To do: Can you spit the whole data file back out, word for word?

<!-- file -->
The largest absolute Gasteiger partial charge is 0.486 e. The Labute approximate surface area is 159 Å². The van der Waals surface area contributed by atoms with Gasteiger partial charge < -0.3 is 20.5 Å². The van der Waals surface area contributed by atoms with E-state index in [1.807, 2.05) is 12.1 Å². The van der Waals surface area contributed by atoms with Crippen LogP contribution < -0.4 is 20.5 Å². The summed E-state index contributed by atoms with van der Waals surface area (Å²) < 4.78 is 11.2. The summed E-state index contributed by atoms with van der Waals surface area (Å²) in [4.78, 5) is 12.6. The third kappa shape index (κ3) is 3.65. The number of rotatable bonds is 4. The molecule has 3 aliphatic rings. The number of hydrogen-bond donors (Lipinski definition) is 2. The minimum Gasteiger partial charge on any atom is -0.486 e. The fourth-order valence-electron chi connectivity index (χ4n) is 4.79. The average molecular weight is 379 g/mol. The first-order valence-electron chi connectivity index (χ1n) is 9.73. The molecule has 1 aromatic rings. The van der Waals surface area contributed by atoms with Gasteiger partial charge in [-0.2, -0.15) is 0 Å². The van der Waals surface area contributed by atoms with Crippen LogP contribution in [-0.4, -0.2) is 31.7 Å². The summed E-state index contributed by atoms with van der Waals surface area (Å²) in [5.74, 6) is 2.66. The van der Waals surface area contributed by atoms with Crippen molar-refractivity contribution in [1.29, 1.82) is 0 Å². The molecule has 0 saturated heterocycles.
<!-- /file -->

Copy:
The largest absolute Gasteiger partial charge is 0.486 e. The Labute approximate surface area is 159 Å². The van der Waals surface area contributed by atoms with Gasteiger partial charge < -0.3 is 20.5 Å². The van der Waals surface area contributed by atoms with E-state index in [1.807, 2.05) is 12.1 Å². The van der Waals surface area contributed by atoms with Crippen LogP contribution < -0.4 is 20.5 Å². The summed E-state index contributed by atoms with van der Waals surface area (Å²) < 4.78 is 11.2. The summed E-state index contributed by atoms with van der Waals surface area (Å²) in [4.78, 5) is 12.6. The third kappa shape index (κ3) is 3.65. The number of rotatable bonds is 4. The molecule has 3 aliphatic rings. The number of hydrogen-bond donors (Lipinski definition) is 2. The minimum Gasteiger partial charge on any atom is -0.486 e. The fourth-order valence-electron chi connectivity index (χ4n) is 4.79. The average molecular weight is 379 g/mol. The first-order valence-electron chi connectivity index (χ1n) is 9.73. The molecule has 1 aromatic rings. The van der Waals surface area contributed by atoms with Gasteiger partial charge in [-0.2, -0.15) is 0 Å². The van der Waals surface area contributed by atoms with Crippen LogP contribution in [-0.4, -0.2) is 31.7 Å². The summed E-state index contributed by atoms with van der Waals surface area (Å²) in [5.74, 6) is 2.66. The van der Waals surface area contributed by atoms with Crippen molar-refractivity contribution in [1.29, 1.82) is 0 Å². The molecule has 0 saturated heterocycles.